Scleroderma is a rare autoimmune disease that affects the connective tissues that provide support and structure to various parts of our bodies. Also known as systemic sclerosis, it causes our immune system to mistakenly attack healthy tissues, leading to the thickening and hardening of the skin and other organs.
Does Scleroderma Have Symptoms?
Scleroderma can present a range of symptoms, from mild to severe, that vary from person to person. Here are some of the common symptoms:
- Thickening and hardening of the skin, especially on the fingers, hands, and face.
- Raynaud’s phenomenon: Color changes in the fingers and toes due to poor blood circulation in response to cold or stress.
- Joint pain and stiffness.
- Digestive problems, such as acid reflux and difficulty swallowing.
- Shortness of breath and lung complications.
- Fatigue and muscle weakness.
What are the Causes and Risk Factors of Scleroderma?
The exact cause of scleroderma is still not known, but scientists believe that a combination of genetic, environmental, and immune system factors contribute to its development. The risk factors include:
- Gender: Females are more likely to develop scleroderma than males.
- Age: Scleroderma can occur at any age, but it is most commonly diagnosed in adults between the ages of 30 and 50.
- Family history: Having a close family member with scleroderma or another autoimmune disease may increase the risk.
How We Diagnose Scleroderma
Diagnosing scleroderma can be difficult, as it shares symptoms with other conditions. There is no single test for the condition. Instead, the doctor will perform a complete history and physical exam, as well as various tests, such as blood tests, breathing tests, skin biopsies, and imaging studies, to confirm the diagnosis.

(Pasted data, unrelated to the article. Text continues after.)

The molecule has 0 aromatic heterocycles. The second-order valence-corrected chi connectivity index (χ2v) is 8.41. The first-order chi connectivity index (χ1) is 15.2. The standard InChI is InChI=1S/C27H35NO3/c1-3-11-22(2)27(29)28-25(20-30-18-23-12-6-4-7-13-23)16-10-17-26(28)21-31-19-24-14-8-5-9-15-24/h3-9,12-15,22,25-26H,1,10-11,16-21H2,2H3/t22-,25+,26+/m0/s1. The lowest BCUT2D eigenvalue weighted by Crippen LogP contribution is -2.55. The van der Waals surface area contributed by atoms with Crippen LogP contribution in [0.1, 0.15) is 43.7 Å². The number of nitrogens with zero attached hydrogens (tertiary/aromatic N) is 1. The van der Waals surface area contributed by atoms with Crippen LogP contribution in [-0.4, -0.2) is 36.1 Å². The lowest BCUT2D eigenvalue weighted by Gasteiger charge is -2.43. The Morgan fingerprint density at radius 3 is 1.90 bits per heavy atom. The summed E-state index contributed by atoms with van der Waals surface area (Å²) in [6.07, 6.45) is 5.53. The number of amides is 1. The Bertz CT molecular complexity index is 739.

Although there is currently no cure for scleroderma, there are a variety of treatment options that can help manage symptoms and slow down the progression of the disease. These may include:
- Medications to relieve symptoms and suppress the immune system.
- Physical therapy to help you maintain mobility and flexibility.
- Occupational therapy to improve daily living activities.
- Regular monitoring by a healthcare team that specializes in scleroderma.
Choose SMC Physicians
Because scleroderma can affect many organ systems, you may need to see a variety of medical specialists. Early diagnosis and proper management by a specialized healthcare team can help alleviate symptoms, slow down disease progression, and prevent potential complications associated with this rare autoimmune disease. Our Rheumatology team at SMC Physicians will work with you to find the most suitable treatment plan tailored to your individual needs.
Conditions We Treat
We provide ultrasound-guided arthrocentesis (joint injections) of both steroids and gel injections such as Orthovisc and Synvisc.
We offer a state-of-the art private infusion center at each location, offering the following medications and more:
Our Rheumatology Locations: